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Robert Underwood Johnson, Clarence Clough Buell, Battles and Leaders of the Civil War. Volume 3. 24 0 Browse Search
Southern Historical Society Papers, Volume 10. (ed. Reverend J. William Jones) 24 2 Browse Search
General James Longstreet, From Manassas to Appomattox 20 2 Browse Search
Rebellion Record: a Diary of American Events: Documents and Narratives, Volume 10. (ed. Frank Moore) 18 0 Browse Search
Rebellion Record: a Diary of American Events: Documents and Narratives, Volume 9. (ed. Frank Moore) 12 0 Browse Search
Southern Historical Society Papers, Volume 31. (ed. Reverend J. William Jones) 9 1 Browse Search
Benson J. Lossing, Pictorial Field Book of the Civil War. Volume 1. 6 0 Browse Search
Joseph T. Derry , A. M. , Author of School History of the United States; Story of the Confederate War, etc., Confederate Military History, a library of Confederate States Military History: Volume 6, Georgia (ed. Clement Anselm Evans) 6 0 Browse Search
Rebellion Record: a Diary of American Events: Documents and Narratives, Volume 1. (ed. Frank Moore) 4 2 Browse Search
Rebellion Record: a Diary of American Events: Documents and Narratives, Volume 6. (ed. Frank Moore) 4 0 Browse Search
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Browsing named entities in Southern Historical Society Papers, Volume 31. (ed. Reverend J. William Jones). You can also browse the collection for T. R. R. Cobb or search for T. R. R. Cobb in all documents.

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Southern Historical Society Papers, Volume 31. (ed. Reverend J. William Jones), chapter 1.13 (search)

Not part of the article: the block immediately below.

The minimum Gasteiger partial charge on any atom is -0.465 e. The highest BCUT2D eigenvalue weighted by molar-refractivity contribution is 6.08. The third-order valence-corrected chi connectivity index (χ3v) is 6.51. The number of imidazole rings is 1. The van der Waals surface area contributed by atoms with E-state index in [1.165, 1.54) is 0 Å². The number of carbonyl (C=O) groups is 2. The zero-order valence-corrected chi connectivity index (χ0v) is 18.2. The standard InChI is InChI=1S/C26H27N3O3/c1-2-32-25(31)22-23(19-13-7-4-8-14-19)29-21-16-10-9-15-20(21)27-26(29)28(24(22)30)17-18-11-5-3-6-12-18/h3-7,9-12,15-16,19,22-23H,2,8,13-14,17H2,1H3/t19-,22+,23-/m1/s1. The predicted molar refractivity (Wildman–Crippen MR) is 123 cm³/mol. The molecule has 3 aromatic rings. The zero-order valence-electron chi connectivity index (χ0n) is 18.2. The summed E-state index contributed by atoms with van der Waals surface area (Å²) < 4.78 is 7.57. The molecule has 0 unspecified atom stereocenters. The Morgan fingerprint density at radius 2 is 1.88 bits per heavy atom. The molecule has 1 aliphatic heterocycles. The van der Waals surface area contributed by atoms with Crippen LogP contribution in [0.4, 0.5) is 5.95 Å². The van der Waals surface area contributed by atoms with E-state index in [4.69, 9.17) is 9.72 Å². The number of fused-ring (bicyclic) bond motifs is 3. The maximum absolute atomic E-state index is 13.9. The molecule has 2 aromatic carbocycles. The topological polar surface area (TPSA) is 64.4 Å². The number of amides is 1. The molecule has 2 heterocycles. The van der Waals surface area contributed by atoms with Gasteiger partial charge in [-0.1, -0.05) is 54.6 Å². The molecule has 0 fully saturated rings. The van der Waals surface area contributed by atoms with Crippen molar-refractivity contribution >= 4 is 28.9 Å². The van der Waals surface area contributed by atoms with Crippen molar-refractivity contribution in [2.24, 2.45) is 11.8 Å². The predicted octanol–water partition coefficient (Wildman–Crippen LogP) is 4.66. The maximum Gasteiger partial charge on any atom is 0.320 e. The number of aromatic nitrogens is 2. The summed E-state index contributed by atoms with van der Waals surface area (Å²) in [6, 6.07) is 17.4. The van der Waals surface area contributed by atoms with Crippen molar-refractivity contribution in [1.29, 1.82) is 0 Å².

must be sent. General Longstreet took the letter to his own quarters, where he found General T. R. R. Cobb, of this State. He gave it to General Cobb, pledging him to observe secrecy with regardGeneral Cobb, pledging him to observe secrecy with regard to it, but not saying a word as to the construction he placed on it. After reading the letter attentively General Cobb said there was no doubt in his mind that General McClellan wanted General LeeGeneral Cobb said there was no doubt in his mind that General McClellan wanted General Lee to help in the restoration of the Union by marching to Washington with the combined forces. General Longstreet told me of the circumstances more than once, and always added that he thoroughly coincided in General Cobb's views, but that General Lee, for the reason stated, declined to meet General McClellan. The copy which General Lee gave General Longstreet was sent, after the war, to Colonel ading Northern States gave large Democratic majorities. It was, therefore, not difficult for General Cobb and General Longstreet in 1862 to believe that in proposing an interview after the battle of